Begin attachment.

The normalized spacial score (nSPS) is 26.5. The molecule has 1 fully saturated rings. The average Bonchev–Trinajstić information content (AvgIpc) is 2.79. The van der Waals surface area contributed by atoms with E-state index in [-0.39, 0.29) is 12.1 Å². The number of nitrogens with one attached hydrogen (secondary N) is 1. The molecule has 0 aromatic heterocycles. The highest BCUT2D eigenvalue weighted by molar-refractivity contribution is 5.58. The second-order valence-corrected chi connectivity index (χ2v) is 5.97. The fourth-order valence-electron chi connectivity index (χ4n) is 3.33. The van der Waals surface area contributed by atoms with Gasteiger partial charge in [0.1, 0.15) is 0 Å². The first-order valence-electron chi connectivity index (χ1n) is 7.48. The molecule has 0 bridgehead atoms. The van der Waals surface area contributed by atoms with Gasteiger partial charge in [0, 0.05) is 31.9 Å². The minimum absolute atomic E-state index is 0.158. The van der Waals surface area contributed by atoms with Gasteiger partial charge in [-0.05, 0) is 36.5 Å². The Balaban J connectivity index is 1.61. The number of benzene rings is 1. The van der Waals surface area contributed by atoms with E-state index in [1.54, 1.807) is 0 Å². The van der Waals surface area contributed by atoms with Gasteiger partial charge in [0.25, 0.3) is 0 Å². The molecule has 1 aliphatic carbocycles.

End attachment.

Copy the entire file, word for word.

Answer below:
The normalized spacial score (nSPS) is 26.5. The molecule has 1 fully saturated rings. The average Bonchev–Trinajstić information content (AvgIpc) is 2.79. The van der Waals surface area contributed by atoms with E-state index in [-0.39, 0.29) is 12.1 Å². The number of nitrogens with one attached hydrogen (secondary N) is 1. The molecule has 0 aromatic heterocycles. The highest BCUT2D eigenvalue weighted by molar-refractivity contribution is 5.58. The second-order valence-corrected chi connectivity index (χ2v) is 5.97. The fourth-order valence-electron chi connectivity index (χ4n) is 3.33. The van der Waals surface area contributed by atoms with Gasteiger partial charge in [0.1, 0.15) is 0 Å². The first-order valence-electron chi connectivity index (χ1n) is 7.48. The molecule has 0 bridgehead atoms. The van der Waals surface area contributed by atoms with Gasteiger partial charge in [0, 0.05) is 31.9 Å². The minimum absolute atomic E-state index is 0.158. The van der Waals surface area contributed by atoms with Gasteiger partial charge in [-0.05, 0) is 36.5 Å². The Balaban J connectivity index is 1.61. The number of benzene rings is 1. The van der Waals surface area contributed by atoms with E-state index in [1.54, 1.807) is 0 Å². The van der Waals surface area contributed by atoms with Gasteiger partial charge in [0.25, 0.3) is 0 Å². The molecule has 1 aliphatic carbocycles.